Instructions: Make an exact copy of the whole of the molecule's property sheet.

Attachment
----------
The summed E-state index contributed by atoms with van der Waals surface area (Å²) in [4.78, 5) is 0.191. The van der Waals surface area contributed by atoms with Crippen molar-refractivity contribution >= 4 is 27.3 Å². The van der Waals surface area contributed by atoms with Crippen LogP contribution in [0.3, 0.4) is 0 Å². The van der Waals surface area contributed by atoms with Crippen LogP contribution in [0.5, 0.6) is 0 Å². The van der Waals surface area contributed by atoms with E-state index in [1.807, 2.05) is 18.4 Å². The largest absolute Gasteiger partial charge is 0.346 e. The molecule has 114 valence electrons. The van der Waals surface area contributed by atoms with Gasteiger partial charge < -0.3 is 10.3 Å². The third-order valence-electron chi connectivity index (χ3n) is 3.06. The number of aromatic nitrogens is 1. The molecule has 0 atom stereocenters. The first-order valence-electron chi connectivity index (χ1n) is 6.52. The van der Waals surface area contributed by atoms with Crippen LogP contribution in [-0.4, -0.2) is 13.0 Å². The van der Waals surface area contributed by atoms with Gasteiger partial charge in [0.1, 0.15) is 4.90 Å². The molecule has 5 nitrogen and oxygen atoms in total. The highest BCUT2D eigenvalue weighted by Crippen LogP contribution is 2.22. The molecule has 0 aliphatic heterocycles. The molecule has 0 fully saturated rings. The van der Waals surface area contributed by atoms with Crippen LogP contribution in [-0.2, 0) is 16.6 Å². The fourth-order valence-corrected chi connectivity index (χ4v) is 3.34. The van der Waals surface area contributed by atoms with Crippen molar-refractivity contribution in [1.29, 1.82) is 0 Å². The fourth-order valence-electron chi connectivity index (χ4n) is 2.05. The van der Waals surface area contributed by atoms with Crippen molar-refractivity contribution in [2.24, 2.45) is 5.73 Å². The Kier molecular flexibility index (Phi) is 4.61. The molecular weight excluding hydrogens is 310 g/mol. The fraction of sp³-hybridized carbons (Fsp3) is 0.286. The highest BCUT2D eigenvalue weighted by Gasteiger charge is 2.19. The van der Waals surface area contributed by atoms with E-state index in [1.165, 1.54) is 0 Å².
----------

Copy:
The summed E-state index contributed by atoms with van der Waals surface area (Å²) in [4.78, 5) is 0.191. The van der Waals surface area contributed by atoms with Crippen molar-refractivity contribution >= 4 is 27.3 Å². The van der Waals surface area contributed by atoms with Crippen LogP contribution in [0.3, 0.4) is 0 Å². The van der Waals surface area contributed by atoms with Crippen LogP contribution in [0.5, 0.6) is 0 Å². The van der Waals surface area contributed by atoms with E-state index in [1.807, 2.05) is 18.4 Å². The largest absolute Gasteiger partial charge is 0.346 e. The molecule has 114 valence electrons. The van der Waals surface area contributed by atoms with Gasteiger partial charge < -0.3 is 10.3 Å². The third-order valence-electron chi connectivity index (χ3n) is 3.06. The number of aromatic nitrogens is 1. The molecule has 0 atom stereocenters. The first-order valence-electron chi connectivity index (χ1n) is 6.52. The van der Waals surface area contributed by atoms with Crippen LogP contribution in [-0.4, -0.2) is 13.0 Å². The van der Waals surface area contributed by atoms with Gasteiger partial charge in [0.1, 0.15) is 4.90 Å². The molecule has 5 nitrogen and oxygen atoms in total. The highest BCUT2D eigenvalue weighted by Crippen LogP contribution is 2.22. The molecule has 0 aliphatic heterocycles. The molecule has 0 fully saturated rings. The van der Waals surface area contributed by atoms with Crippen LogP contribution in [-0.2, 0) is 16.6 Å². The fourth-order valence-corrected chi connectivity index (χ4v) is 3.34. The van der Waals surface area contributed by atoms with Crippen molar-refractivity contribution in [1.29, 1.82) is 0 Å². The fourth-order valence-electron chi connectivity index (χ4n) is 2.05. The van der Waals surface area contributed by atoms with Crippen molar-refractivity contribution in [2.24, 2.45) is 5.73 Å². The Kier molecular flexibility index (Phi) is 4.61. The molecular weight excluding hydrogens is 310 g/mol. The fraction of sp³-hybridized carbons (Fsp3) is 0.286. The highest BCUT2D eigenvalue weighted by Gasteiger charge is 2.19. The van der Waals surface area contributed by atoms with E-state index in [1.165, 1.54) is 0 Å².